Finally, I’m getting around to reviewing this novel. It’s been a long time since I’ve read it – probably the longest gap since starting this site – so you’ll have to forgive me if some of the details are a little sketchy. I picked this up, more than anything else, to make sure I was up to date with new stuff. I quite liked Life of Pi, but thought the ending was a giant cop-out. So I was hoping Martel wasn’t going to pull another stupid thing like that again.
Henry is a famous author, who is riding on the success of a famous novel, and is fishing around, trying to find something new to talk about. He has grand plans for a flip book about the Holocaust, but this constantly frustrates him. At the same time, though, his wife gives birth to a child, and his family life begins to take precedence. Until, that is, he meets a strange taxidermist (also named Henry) who wants Henry to read his play, and nothing will be the same again.
Anyone who knows anything about Yann Martel – and even those of us who don’t – should soon realise that Henry is basically Martel in disguise. Indeed, Martel’s original plans for a book after Pi were indeed a flip book about the Holocaust. It is clear, though, that this didn’t work out, because we have this instead. There are some gentle jibes at marketers and publishers in scenes where Henry tries to pitch his new work to his agents, but even he realises the futility of his own undertaking.
Once again, Martel had used animals in a way that is at once both subversive and relatable. The titular Beatrice and Virgil are actually a donkey and a howler monkey, respectively, who are the two characters in the taxidermist’s play, which slowly becomes more significant as the novel goes on. The Taxidermist Henry is a man who has used these animals in his play because of his close relationship with the animal world. As a taxidermist, he has a fascination and obsession with preserving and idolising the animals he stuffs and preserves, and so animals are the only way he can get his message across in fiction. The juxtaposition of the two Henrys becomes more and more important as the novel goes on, with one man simply trying to write about the experiences of the animals, while the other wants to preserve the animals as they are, in memorium eternal.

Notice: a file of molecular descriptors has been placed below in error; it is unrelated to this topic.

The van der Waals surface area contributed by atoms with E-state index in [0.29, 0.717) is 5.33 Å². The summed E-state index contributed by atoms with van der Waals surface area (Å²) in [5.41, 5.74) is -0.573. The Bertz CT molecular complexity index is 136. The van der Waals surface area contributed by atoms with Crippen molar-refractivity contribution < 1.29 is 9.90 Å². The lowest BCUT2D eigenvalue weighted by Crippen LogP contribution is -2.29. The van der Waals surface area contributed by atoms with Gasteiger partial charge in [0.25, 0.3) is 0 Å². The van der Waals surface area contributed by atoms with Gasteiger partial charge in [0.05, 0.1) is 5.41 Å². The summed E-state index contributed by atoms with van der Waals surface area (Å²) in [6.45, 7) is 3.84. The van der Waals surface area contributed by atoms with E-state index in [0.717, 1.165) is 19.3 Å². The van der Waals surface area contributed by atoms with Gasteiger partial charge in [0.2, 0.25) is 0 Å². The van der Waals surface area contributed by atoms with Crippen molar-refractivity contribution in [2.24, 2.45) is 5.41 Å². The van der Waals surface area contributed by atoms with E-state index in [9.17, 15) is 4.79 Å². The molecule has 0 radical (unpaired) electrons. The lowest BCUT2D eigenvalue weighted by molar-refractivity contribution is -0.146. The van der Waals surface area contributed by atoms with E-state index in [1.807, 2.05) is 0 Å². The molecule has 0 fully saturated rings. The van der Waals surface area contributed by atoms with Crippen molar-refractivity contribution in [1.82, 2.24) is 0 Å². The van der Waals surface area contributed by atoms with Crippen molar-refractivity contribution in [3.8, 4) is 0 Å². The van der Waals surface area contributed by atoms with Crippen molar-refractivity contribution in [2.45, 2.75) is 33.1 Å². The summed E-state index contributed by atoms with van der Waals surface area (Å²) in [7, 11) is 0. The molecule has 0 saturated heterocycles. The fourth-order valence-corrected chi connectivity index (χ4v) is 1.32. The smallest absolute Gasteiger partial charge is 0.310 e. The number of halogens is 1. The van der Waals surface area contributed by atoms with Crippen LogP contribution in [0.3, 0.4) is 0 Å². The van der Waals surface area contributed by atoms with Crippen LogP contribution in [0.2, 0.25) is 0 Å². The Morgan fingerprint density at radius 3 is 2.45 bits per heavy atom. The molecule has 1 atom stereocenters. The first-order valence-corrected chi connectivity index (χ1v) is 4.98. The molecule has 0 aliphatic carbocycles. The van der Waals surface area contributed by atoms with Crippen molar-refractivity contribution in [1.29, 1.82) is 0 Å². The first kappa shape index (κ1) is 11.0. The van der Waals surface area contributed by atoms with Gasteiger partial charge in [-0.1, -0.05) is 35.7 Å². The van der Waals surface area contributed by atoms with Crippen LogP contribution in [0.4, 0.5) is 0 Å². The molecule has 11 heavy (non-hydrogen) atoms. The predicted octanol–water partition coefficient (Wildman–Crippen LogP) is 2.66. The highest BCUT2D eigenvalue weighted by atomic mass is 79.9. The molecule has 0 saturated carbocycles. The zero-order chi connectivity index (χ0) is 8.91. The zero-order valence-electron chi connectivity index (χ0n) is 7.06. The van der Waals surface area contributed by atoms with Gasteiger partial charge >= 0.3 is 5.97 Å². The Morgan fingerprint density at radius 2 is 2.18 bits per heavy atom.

Maybe I’m just thick, but it took me a while to connect the dots of what was actually going on in this novel – I was probably about halfway though when I realised that the gratuitous amounts of signposting about the Holocaust set up in the first act actually related to the play inside the novel, and the conversations the animals are having. The animals are, in fact, talking about the Holocaust, though they only ever refer to it as an event called ‘The Horrors’, the actuality being too horrible to think about. But just as Life of Pi reveled in its own ambiguity, Martel seems to be in no rush for us to make this connecting – he does not force the reader to instantly understand this metaphor, instead preferring to subtly hint several times. Granted, some may understand faster than I did, but there you go.
Ok, I have a confession to make. I can’t actually remember what happens at the end, though I remember it being good. And appropriate. And violent.
There’s a lot going on in Beatrice and Virgil, but alas, since I read it almost two months ago, I can remember very little of it. I remember wanting to talk about it, though, in a uni class, or with some intelligent people, because there is a lot going on. Martel piles on the metaphors and images, but not in a way that seems forced or pretentious. This truly is a novel that manages to talk about the Holocaust in a new way – one that does not feel forced to resort to an overwrought historical novel and no sentimental flashbacks. This is a Holocaust novel for the twenty-first century, if such a thing can exist.